Energy Saving EU Legislation Faces Resistance image

Denmark puts pressure on lawmakers in Brussels to complete an energy saving deal according to which overall energy consumption will be reduced by 20% until 2020.

It is well known that the Danish EU presidency made energy efficiency one of its main goals, but critics believe that this plan will slow down growth by requiring costly investments. In 2007 state members agreed to a 20% decrease in energy consumption by 2020, the objective being equivalent to saving up to 68 million tonnes of oil. Some members believe that 20% is very ambitious and that 10% would be the appropriate percentage.

The European Environment Agency states that road transport generates around a fifth of the EU’s CO2 emissions, passenger cars being responsible for 12%. In July the commission will meet again to review CO2 emission targets for vehicles. In order to cut emissions automakers have to produce by 2020 engines that emit only 95 grams of CO2/km, from the current norm of 140g CO2/km. If this target is met drivers could see substantial savings on car fuel bills annually.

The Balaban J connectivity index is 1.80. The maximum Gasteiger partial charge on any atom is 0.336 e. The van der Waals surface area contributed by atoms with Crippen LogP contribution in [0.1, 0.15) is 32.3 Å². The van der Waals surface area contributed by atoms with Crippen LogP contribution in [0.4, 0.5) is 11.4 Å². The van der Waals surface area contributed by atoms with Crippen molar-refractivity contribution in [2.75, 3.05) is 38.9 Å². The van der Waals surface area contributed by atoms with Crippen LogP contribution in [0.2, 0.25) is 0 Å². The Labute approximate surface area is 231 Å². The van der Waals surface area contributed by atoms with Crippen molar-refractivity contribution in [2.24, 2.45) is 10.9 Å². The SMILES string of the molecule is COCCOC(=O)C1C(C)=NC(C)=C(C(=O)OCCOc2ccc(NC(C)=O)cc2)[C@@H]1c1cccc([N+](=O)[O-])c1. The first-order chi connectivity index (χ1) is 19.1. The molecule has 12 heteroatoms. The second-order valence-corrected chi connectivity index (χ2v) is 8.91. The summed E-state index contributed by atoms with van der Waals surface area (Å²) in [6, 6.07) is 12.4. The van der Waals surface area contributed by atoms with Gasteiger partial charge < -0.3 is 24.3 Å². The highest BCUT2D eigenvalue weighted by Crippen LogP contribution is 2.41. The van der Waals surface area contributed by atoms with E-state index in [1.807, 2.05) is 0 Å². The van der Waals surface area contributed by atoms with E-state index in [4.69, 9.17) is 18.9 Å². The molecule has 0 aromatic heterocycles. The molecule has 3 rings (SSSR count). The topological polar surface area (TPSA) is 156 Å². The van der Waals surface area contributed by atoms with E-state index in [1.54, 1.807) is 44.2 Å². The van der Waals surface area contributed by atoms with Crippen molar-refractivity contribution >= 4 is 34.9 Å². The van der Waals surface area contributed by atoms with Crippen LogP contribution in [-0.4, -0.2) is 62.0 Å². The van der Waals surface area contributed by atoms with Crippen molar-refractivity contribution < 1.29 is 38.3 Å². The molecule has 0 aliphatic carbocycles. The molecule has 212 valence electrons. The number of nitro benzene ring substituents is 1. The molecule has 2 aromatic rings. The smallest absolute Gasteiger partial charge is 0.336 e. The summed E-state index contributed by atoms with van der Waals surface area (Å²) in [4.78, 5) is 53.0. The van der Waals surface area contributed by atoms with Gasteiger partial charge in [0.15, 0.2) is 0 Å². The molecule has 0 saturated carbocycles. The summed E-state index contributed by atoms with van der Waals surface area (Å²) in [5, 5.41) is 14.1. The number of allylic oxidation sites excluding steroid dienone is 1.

Annually drivers pay around €1,235 in Luxembourg and up to €2,143 in Sweden for fuel. Greenpeace said that these costs could be reduced to €962 in Luxembourg and to €1,551 in Sweden if the 95g CO2/km target is met. Automakers are trying for now to reach 130g CO2/km by 2015.

Franziska Achterberg, Greenpeace’s EU transport policy expert, declared that automakers are currently quiet concerning this issue.